Elizabethan Drama

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What were the dominant literary themes in the Elizabethan era?

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The themes in the Elizabethan era were varied.  By looking into the plays of William Shakespeare, we can see what interested these people.  Shakespeare is the best example because he covered so many areas of human interest.

In his history plays, Shakespeare explored power and what makes a good ruler.  By delving into his own recent history, he could explore  these ideas.  The question of how to be a good ruler has been asked by countless generations.  Shakespeare shows us the good, the bad, and the ugly.

What does it mean to be a human being was the subject of his tragedies.  He explored love and jealousy, duty and revenge, power politics, and many other ideas.

In his comedies, he poked fun at us.  Love and our misunderstanding of it seems to be a favorite theme.  In these plays, the women teach the man what love truly is.

Family relationships, lost children, forgiveness, and reunification seem to dominate the late plays.

So, it would appear that the things that concern us today also concerned the people in the Elizabethan period.

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The Elizabethan era spans the years 1558–1603, when Elizabeth I ruled the United Kingdom. Both tragedies and comedies were popular forms of drama, which dominated literature of this period, along with poetry. The influence of the Italian Renaissance is undeniable in its literary tradition both in form and content.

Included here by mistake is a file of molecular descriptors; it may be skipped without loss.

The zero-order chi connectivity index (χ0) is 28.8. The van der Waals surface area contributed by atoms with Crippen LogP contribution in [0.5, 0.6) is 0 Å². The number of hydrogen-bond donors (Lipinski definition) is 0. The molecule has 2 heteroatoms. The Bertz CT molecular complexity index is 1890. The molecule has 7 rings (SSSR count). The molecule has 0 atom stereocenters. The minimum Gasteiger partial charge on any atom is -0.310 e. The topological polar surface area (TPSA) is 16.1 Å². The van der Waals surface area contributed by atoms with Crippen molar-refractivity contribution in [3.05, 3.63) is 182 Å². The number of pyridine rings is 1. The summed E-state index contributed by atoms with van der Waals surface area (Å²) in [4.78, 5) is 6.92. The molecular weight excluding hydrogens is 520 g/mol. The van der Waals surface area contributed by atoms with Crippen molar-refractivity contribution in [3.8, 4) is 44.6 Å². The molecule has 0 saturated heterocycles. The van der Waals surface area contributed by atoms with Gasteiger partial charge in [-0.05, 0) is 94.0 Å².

Themes of heroism were prominent, such as in Christopher Marlowe's two-part drama Tamburlaine the Great, noted for its poetry as it loosely related the events of the life of an Asian emperor.

Shakespeare's comedies, As You Like It and Twelfth Night are both light examinations of the many faces of love and romantic entanglements. The Blind Beggar of Alexandria by George Chapman features a common theme of the period centered around disguise. Other types of comedy included dark satire. Political and historical plays, such as Shakespeare's Henry V, which focuses on events of the Hundred Years War, and Richard II, which explores the nature of kingship are Elizabethan works that prefigure the more psychological themes of Shakespeare's later plays.

Lyric poetry, sonnets, and narrative poetry were genres popular in the Elizabethan era, and common themes in all of them include humanism and nationalism. Pastoral poems, too, were popular and include Edmund Spenser's "The Shepheardes Calender" which recounts twelve months in the life of a shepherd and is meant to evoke earlier, medieval times. The queen herself wrote verse; "The Doubt of Future Foes" is a meditation on her difficult relationship with her cousin, Mary Queen of Scots.

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